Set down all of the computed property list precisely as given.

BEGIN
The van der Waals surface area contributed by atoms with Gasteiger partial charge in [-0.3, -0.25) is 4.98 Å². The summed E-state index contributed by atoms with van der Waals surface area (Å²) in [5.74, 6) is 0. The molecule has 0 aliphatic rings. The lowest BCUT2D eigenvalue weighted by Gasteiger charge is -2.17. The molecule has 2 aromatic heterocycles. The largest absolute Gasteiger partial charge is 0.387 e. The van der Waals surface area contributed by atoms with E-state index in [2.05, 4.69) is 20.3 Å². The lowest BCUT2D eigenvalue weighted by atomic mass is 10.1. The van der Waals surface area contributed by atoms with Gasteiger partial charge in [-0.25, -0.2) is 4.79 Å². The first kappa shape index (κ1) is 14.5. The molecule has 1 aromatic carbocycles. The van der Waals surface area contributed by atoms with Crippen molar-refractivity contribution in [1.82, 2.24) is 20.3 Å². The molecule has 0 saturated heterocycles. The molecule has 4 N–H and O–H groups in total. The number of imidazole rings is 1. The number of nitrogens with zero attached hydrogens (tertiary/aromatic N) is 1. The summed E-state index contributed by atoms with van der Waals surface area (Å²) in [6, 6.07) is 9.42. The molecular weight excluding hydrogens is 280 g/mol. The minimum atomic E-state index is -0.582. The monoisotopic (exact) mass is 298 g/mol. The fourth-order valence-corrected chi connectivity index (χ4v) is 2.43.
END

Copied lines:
The van der Waals surface area contributed by atoms with Gasteiger partial charge in [-0.3, -0.25) is 4.98 Å². The summed E-state index contributed by atoms with van der Waals surface area (Å²) in [5.74, 6) is 0. The molecule has 0 aliphatic rings. The lowest BCUT2D eigenvalue weighted by Gasteiger charge is -2.17. The molecule has 2 aromatic heterocycles. The largest absolute Gasteiger partial charge is 0.387 e. The van der Waals surface area contributed by atoms with E-state index in [2.05, 4.69) is 20.3 Å². The lowest BCUT2D eigenvalue weighted by atomic mass is 10.1. The van der Waals surface area contributed by atoms with Gasteiger partial charge in [-0.25, -0.2) is 4.79 Å². The first kappa shape index (κ1) is 14.5. The molecule has 1 aromatic carbocycles. The van der Waals surface area contributed by atoms with Crippen molar-refractivity contribution in [1.82, 2.24) is 20.3 Å². The molecule has 0 saturated heterocycles. The molecule has 4 N–H and O–H groups in total. The number of imidazole rings is 1. The number of nitrogens with zero attached hydrogens (tertiary/aromatic N) is 1. The summed E-state index contributed by atoms with van der Waals surface area (Å²) in [6, 6.07) is 9.42. The molecular weight excluding hydrogens is 280 g/mol. The minimum atomic E-state index is -0.582. The monoisotopic (exact) mass is 298 g/mol. The fourth-order valence-corrected chi connectivity index (χ4v) is 2.43.